December 14, 2015
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Forklift safety: Train the trainer workshop



Without realizing it, many companies fail to fully comply with the increasingly stringent safety laws for forklifts and other power industrial trucks. Are you in compliance or are you breaking the law? Proper forklift safety training will make your company a safer place to work and keep you in compliance with the law.

If you've ever had any doubts about the importance of properly training forklift drivers, consider a few statistics. According to the U.S. Bureau of Labor Statistics, on average 100 workers are killed and 20,000 are injured each year due to forklift mishaps. OSHA requires that all companies provide their forklift and other lift truck operators with proper safety training. Since 1999, when this mandate came into effect, OSHA has made a point of fining companies for willful violations of this rule and all other safety violations pertaining to mechanical lift trucks.

This seminar will teach current operators how to conduct safety training for their employees. Upon completion of this course, attendees will receive a Certificate of Completion and a CD with a PowerPoint presentation and a PDF manual they can reproduce to train their own employees on proper forklift safety. All attendees must be familiar with forklift operations.

Register now for this 8 a.m.-noon Jan. 7 seminar with Joe Teeples at AWB.

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Leading Without New Top-Down Mandates

Recognize success industries are having in cutting CO2

By Kris Johnson, AWB president, and Daren Konopaski, vice president and business manager for the International Union of Operating Engineers, Local 302

It is true this year's drought and wildfire season wreaked havoc on the state, a point that Gov. Jay Inslee makes while promoting his government-centric carbon emissions reduction plan. But the governor's labeling of those who disagree with the details of his plan as "fear mongers" is not fair.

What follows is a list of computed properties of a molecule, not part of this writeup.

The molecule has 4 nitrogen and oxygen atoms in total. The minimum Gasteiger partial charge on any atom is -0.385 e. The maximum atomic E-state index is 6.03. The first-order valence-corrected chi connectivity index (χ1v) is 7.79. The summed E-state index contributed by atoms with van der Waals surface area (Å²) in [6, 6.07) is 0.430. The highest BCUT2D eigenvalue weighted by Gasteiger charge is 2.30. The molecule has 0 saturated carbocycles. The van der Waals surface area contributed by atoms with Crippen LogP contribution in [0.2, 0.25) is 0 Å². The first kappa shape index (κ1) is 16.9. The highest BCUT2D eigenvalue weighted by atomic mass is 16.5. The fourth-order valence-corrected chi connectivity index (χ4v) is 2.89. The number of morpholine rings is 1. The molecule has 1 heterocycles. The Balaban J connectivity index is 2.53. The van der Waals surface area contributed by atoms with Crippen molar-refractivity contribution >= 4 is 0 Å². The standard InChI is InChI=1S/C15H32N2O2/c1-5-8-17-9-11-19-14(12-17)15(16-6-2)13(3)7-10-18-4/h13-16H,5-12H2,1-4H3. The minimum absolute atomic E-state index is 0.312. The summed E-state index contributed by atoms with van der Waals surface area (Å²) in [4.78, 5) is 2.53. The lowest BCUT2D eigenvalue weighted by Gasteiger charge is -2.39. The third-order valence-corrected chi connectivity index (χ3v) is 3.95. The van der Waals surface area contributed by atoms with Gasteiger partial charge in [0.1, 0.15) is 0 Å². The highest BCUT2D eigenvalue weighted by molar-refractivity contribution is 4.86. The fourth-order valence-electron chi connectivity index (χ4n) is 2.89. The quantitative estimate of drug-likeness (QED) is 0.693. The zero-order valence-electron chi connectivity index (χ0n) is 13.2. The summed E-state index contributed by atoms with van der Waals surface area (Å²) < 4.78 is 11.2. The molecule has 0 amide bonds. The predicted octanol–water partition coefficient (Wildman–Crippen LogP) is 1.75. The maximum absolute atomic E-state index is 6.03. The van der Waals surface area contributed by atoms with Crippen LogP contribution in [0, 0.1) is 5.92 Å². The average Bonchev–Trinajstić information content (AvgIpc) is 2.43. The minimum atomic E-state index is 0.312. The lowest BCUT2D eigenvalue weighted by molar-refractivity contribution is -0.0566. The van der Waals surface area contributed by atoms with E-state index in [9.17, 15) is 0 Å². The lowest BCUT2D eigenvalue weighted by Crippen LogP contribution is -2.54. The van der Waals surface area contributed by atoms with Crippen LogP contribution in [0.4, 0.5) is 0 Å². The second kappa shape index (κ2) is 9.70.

There is no denying there is more work ahead, but there is also no denying that Washington employers and their employees are already leading the way toward the cleaner future that Gov. Inslee -- and frankly all Washingtonians -- so strongly desire.

Gov. Inslee has continued to say "it's time to lead," but Washington employers and employees are already leading the way toward environmental solutions that work -- without top-down, bureaucratic mandates that raise taxes on everyday citizens but don't solve the problem.

Click here to read the full op-ed in The Herald
Delays Hurt Workers and Economy

State should speed up permits for export docks

By Sen. Tim Sheldon, D-Potlatch

While our neighbors to the north and south of Washington watch their port infrastructure grow and flourish, our state -- the most export-dependent in the nation -- is improbably holding up billions of dollars in private infrastructure development that would only help us compete with California and Canada.

The delay with regard to the export terminal expansions in Bellingham and Longview is patently unacceptable. Proposed projects and potential investments in this state should benefit from a fair, timely and predictable review process. Yet that is not the case with these projects, whose review has been in process for three years and subject to numerous, ongoing delays.

It is one thing to politically disagree with these projects on the basis of exporting a particular commodity -- in this case, coal -- and to express concern over the environmental standards to which these projects must adhere. It is quite another to attempt to bind these projects with endless government bureaucracy and red tape in hopes that the investors will give up and go elsewhere. Our competition is ready and willing to accept new business and is making the needed investments to do so.
Click here to read the full column in The Olympian
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